"How many times – no running inside!" Jackie called after him, exasperated, before turning her attention to Rose and the Doctor. "Well, don't just stand there, come in properly, we're not gonna bite."
Rose let go of his hand, and the Doctor stepped forward with a caution she knew was reserved for highly dangerous creatures. There was a pause, and then Jackie stepped forward, crushing the Doctor in a hug that seemed to perplex him as much as the party itself. He sent Rose a help me! stare even as Jackie wished him a happy birthday, and Rose only smiled innocently, making her way across the hall to stand with Jake and Donna.
"Thanks for coming," she said.
Jake looked at her, then looked over to where Jackie had yet to relinquish her hold on the Doctor. "You think I'd miss this? Never."
They watched as the Doctor freed himself from Jackie only to be accosted by Tony, who had returned successfully with a megawatt smile on his face and a colourful birthday hat in his hands.
"Told your mum to get chocolate cake. Still in the kitchen, no candles yet," Donna said, watching the Doctor and Tony as though she couldn't determine which one was the child. "Don't know why she wanted my opinion, but all right."
Rose smiled, and wished again that her favourite human-Time Lord meta-crisis would be a little more forthcoming. Donna was the only person in the room who knew the guest of honour merely as Dr. John Noble, and every day coincidences became harder to explain. It had been six months, now, and occasionally Rose entertained the idea of telling Donna the entire ordeal herself. In the end she'd always decided it wasn't her place, but the longer the Doctor waited, the less Rose felt like respecting that right.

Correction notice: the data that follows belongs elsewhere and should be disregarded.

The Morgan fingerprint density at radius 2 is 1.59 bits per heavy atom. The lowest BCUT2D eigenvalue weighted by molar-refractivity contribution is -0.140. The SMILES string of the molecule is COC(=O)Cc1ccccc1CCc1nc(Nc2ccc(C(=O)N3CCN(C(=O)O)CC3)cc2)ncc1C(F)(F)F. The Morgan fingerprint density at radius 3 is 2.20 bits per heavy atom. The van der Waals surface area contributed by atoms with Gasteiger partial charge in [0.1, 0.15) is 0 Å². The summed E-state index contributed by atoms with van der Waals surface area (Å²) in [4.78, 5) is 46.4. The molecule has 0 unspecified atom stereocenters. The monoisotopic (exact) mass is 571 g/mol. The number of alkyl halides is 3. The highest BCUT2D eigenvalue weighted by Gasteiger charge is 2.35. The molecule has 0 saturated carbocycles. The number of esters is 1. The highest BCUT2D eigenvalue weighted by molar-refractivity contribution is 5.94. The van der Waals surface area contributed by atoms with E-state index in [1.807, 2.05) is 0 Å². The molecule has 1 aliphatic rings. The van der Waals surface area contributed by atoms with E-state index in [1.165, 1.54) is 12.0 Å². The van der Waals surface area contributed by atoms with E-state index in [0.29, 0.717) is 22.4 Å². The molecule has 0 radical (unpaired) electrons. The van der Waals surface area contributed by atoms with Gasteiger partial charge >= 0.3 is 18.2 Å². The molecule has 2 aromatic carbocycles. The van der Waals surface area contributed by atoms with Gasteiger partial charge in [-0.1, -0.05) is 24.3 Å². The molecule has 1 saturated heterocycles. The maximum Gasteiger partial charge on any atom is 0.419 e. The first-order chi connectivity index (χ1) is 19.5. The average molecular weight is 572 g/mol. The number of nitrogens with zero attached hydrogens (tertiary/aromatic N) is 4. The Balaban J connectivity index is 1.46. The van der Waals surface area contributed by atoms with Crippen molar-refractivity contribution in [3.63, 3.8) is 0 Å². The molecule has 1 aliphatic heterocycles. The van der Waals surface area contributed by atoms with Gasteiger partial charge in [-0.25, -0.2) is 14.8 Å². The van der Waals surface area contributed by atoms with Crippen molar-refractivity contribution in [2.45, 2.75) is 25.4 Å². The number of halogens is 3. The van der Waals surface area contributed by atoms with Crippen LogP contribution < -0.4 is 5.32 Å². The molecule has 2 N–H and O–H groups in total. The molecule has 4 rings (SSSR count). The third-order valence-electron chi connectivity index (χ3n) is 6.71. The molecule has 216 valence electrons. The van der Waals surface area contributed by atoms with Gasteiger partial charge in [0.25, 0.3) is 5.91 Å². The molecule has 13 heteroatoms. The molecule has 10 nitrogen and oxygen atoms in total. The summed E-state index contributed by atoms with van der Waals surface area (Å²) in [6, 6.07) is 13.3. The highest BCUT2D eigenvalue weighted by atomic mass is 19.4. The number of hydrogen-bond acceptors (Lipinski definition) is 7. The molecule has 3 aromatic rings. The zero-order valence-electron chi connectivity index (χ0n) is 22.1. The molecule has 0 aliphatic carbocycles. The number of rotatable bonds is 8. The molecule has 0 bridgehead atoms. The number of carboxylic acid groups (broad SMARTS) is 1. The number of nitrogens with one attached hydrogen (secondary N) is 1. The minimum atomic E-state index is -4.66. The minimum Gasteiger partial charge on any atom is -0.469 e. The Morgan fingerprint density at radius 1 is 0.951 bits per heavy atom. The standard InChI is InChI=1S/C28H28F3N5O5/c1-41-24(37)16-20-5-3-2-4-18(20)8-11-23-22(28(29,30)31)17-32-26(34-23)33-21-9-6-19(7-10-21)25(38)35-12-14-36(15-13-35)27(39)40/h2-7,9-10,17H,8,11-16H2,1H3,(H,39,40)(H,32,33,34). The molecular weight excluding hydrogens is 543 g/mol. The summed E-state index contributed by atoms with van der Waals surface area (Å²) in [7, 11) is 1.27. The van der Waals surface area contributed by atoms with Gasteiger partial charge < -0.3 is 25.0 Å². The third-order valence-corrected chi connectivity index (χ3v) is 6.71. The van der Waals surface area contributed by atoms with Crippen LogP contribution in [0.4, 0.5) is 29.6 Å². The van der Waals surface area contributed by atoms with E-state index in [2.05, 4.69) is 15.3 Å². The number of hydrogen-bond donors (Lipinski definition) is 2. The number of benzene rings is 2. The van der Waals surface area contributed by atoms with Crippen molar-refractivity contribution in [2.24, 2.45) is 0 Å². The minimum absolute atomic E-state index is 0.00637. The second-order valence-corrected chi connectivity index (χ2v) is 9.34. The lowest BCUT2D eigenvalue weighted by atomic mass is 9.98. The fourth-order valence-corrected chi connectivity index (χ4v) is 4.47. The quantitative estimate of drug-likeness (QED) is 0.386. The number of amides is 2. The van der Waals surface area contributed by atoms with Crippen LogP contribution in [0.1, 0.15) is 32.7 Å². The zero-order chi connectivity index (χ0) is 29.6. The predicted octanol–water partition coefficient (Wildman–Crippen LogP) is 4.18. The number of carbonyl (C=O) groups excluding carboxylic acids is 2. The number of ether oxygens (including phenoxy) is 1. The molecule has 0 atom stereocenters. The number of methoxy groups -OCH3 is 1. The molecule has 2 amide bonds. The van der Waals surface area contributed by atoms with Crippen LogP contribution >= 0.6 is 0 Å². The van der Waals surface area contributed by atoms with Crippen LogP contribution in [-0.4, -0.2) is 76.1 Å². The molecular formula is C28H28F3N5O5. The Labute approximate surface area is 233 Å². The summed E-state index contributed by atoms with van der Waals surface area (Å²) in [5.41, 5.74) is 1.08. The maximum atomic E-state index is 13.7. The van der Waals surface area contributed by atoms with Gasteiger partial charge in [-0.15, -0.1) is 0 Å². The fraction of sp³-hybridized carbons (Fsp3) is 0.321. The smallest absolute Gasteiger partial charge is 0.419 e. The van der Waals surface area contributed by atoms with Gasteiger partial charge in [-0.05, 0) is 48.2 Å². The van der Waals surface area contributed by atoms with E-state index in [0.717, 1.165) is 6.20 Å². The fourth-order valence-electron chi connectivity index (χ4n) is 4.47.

"Well, you've got good taste," said Rose, turning down the hall and making her way to the kitchen. The cake was laid out on the island, white and square with swirly blue icing that read Happy Birthday, Doctor! in a font entirely too formal.
"Looks nice," she said, resisting the childish urge to swipe a finger through the icing and taste it.
"Still think they should've gone for one of the kiddie designs, if you ask me," said Donna. She looked at Rose and then looked down at the cake. "A big green Martian or something. I suggested that to your mum, she told me 'this family gets enough of stupid aliens, we don't need them in cakes'."
Rose snickered. "You should've seen her at Halloween. Tony decided he wanted to go as an alien."
Donna grinned, leaning backwards against the countertop with her arms folded across her chest. It was hard, sometimes, for Rose to remember that this Donna was not the one who had given the Doctor a handful of humanity.
"Rose, I've been meaning to ask," said Donna, her voice suddenly dropping to the low, cautious tone one used to discuss sensitive information. "Sorry if this is up front, but I thought – well, I don't want to ask him because it's not really the sort of thing you just ask, but I feel like I ought to know, like it's some secret everyone else in the room knows and I don't."
Rose stared on the loop of the blue frosting letters on the Doctor's cake and concentrated on keeping her face impassive. Perhaps Donna Noble was clever enough to work it out on her own.
Well, part of it, anyway; Rose doubted "instantaneous biological meta-crisis" was in any accountant's vocabulary.
"It's just…" Donna went on, visibly struggling to put words to her thoughts. "The Doctor, has he got any family? He's never mentioned anyone, not once, and no one's here, and it's just … did something happen? Is this a taboo I should be avoiding?"
Rose's mouth – which seemed to have opened slightly on its own accord – snapped shut of its own accord. She looked at Donna and she blinked in surprise.
It occurred to Rose right then that over the course of an entire year, it seemed, no one had thought to ask that question.
It also occurred to Rose right then that neither of them had dreamt up an answer.